Wednesday, February 19, 2020

Book Review | Thornhill

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Rating: ⭐⭐⭐⭐⭐

One of the best things about teaching sixth graders is seeing what kinds of books they're reading. I found this at a student's table one day and got a copy for myself that night at the library. The stories are tragic, the illustrations haunting, and words practically scream for justice when there is none. Over and over, there is none.

Thornhill is a book with parallel plots careening alongside one another with only one obvious conclusion. We are told the story of Mary in her own words, from diary entries she wrote in 1982. She was an orphan at the Thornhill Institute for Children, which is being closed down. This appears to be a good thing, seeing as how the other children are horrible to her and the adults who pretend to care don't do well enough in their pretending, and by the end have given up on the charade altogether in those final days. Mary is completely and utterly alone, with only her puppets as friends, dolls that she lovingly and painstakingly creates for herself to fill her lonely world.

Ella lives in the present. She and her father have recently moved to a property adjacent to the abandoned Thornhill, and he is gone all the time at work. Ella's story is told entirely through detailed illustrations that need no words at all. Ella explores the abandoned property next door and eventually discovers the final secret the old orphanage holds.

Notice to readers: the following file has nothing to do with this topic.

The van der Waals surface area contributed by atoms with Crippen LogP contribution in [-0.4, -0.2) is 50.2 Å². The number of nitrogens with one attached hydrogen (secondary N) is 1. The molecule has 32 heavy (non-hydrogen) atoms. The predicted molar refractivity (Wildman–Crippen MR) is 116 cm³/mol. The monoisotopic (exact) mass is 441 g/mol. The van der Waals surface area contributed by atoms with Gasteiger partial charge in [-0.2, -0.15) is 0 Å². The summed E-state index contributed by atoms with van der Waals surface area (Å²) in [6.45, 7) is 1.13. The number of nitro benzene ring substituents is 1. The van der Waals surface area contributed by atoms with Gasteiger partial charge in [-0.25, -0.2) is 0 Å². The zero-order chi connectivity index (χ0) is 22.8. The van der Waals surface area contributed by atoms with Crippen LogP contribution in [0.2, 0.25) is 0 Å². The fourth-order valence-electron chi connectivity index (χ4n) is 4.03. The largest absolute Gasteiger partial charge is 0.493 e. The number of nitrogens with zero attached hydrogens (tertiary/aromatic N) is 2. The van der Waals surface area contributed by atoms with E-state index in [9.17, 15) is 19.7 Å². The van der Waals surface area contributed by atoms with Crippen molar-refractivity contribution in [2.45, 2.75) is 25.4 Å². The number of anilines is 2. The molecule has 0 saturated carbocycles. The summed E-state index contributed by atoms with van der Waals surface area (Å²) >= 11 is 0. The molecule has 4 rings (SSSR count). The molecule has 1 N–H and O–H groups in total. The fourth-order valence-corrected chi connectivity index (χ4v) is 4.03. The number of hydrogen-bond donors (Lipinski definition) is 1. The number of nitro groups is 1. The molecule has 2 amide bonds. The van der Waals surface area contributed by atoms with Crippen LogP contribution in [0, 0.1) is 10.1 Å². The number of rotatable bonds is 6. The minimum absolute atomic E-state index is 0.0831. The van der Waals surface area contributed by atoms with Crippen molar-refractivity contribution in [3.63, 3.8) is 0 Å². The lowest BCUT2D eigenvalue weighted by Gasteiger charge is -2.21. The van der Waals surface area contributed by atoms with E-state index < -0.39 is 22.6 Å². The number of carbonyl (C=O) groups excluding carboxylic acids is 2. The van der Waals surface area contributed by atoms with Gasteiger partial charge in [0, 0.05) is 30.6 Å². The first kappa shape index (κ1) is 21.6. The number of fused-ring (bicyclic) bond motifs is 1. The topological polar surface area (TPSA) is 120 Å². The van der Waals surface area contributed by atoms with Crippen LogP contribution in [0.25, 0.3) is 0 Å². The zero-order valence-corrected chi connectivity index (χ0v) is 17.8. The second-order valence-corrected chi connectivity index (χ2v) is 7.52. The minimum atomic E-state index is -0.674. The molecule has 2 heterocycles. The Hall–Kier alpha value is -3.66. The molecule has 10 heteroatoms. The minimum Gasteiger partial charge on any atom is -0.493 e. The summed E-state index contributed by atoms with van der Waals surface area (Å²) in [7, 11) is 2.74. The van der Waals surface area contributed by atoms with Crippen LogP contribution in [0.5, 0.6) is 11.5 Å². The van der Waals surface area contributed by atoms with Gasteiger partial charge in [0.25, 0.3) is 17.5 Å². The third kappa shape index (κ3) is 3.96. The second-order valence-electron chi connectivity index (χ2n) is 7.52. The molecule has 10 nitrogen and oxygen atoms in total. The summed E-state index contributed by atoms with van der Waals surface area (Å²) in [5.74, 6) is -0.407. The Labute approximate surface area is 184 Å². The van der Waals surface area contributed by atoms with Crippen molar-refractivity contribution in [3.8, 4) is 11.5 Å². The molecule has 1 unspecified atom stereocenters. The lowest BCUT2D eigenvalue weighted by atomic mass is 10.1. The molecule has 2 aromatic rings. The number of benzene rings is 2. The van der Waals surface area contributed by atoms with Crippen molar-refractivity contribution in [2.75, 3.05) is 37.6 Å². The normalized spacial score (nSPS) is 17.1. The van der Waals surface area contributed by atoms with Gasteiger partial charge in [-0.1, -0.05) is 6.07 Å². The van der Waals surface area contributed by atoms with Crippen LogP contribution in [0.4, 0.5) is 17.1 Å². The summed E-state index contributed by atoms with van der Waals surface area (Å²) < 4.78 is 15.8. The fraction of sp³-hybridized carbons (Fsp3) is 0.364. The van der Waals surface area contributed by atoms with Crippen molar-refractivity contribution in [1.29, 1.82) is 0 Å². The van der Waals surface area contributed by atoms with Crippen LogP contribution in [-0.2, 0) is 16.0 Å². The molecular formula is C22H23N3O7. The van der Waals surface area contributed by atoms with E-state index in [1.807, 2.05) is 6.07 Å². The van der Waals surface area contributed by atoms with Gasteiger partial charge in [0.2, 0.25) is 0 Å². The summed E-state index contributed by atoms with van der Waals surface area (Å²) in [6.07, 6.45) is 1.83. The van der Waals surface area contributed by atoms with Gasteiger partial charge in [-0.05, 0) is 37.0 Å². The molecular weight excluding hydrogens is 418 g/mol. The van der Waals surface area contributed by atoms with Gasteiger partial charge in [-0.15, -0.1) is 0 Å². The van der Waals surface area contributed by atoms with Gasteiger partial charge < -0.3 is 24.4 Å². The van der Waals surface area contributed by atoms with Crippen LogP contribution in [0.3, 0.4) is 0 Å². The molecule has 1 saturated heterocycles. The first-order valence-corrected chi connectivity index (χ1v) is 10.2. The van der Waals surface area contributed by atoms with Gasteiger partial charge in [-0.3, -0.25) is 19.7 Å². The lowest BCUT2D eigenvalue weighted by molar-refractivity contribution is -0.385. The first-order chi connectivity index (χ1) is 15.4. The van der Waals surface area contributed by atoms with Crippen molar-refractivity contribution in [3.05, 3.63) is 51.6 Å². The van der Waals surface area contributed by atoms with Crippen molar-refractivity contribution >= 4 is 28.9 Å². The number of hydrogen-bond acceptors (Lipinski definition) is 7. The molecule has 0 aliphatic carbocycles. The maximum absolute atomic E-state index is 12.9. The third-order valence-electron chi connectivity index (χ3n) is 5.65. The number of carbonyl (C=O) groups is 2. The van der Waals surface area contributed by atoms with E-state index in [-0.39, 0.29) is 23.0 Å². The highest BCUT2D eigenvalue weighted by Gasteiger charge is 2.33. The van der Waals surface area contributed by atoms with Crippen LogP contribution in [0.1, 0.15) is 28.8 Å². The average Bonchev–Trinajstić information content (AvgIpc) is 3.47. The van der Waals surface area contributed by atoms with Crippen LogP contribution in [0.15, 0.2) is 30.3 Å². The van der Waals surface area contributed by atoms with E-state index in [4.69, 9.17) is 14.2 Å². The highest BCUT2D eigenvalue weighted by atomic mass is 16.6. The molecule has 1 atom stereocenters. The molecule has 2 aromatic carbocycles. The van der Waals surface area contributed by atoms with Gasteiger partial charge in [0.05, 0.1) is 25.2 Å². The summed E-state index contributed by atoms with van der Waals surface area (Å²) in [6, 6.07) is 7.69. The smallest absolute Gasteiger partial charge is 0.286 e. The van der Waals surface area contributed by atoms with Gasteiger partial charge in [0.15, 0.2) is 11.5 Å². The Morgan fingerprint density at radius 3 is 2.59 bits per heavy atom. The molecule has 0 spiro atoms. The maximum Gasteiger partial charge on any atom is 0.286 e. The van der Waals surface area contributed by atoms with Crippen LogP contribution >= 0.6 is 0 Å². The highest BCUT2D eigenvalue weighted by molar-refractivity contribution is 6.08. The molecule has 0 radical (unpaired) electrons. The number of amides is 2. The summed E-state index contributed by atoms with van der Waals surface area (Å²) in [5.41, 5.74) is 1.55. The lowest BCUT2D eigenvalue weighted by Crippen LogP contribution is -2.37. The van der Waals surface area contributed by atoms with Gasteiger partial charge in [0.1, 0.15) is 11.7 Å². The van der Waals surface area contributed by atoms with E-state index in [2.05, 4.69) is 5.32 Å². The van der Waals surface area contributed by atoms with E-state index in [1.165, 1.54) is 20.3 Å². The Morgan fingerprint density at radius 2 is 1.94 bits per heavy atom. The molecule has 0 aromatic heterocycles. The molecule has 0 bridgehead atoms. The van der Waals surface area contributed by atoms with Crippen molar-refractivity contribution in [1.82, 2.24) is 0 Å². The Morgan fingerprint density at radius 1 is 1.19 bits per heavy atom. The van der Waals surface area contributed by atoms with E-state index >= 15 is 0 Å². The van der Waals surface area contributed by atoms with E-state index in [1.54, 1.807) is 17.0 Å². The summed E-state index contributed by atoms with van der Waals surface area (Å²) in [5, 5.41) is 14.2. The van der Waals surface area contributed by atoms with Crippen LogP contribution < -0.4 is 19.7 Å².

I will be the first to admit that the story is not all that original, nor is the ending. But also keep in mind, I am not the target audience. A 6th grader reading this will look at it much differently, and likely be genuinely surprised by the story as it unfolds. Even so, again for me, the way in which the story was told makes the difference and I could not put the book down.

Both children are let down by the very adults in their lives who are supposed to care for them. I assume that Ella's mother has died and that is the reason for the relocating. She goes days at a time without seeing her father, who is always at work. Mary has created beautiful puppets and is quite talented at it, but has isolated herself and is mute due to the bullies who go after her relentlessly. There is one girl in particular who is the ringleader and she derives such pleasure for making Mary's life a living hell, it is no wonder the child does not want to leave her room. The adults at the orphanage do nothing to protect Mary, enabling the bully by not doing anything to stop the behaviors. All it would have taken was for the adults to give a fuck, even as the home was in its final days and closing down, and Mary's story might have gone so differently. In turn then, so would have Ella's.

I an not overstate how critical the illustrations are to Ella's half of the story. They provide such a chilling atmosphere, that coincides well with Thornhill being shut down back in Mary's time there. The illustrations are in black and white - and oh, the grays! - but are thick with emotion, grief and sadness and despair. Ella and Mary experience the same range of emotions for very different reasons, and it is easy to see why they are drawn to one another. Their stories compliment one another beautifully in terms of the text and illustrations. So many times I was so upset for both of them, nothing in their lives was fair to either girl.

Tragic and beautiful. Highly recommended.


  1. I really want to read this one because I saw someone compare it to Through The Woods. I’m glad you enjoyed it!

    Aj @ Read All The Things!

    1. I've never read Through the Woods, but would love to read it if they are similar. This is such a fantastic read, whenever you get to it, let's talk about it!

  2. You have me very curious about this book. Thanks for your review.

    1. I really loved it, though it was terribly sad and heartbreaking even. Both girls were let down by everyone who was supposed to protect them. It is a rather fast read, even when you linger over the illustrations.


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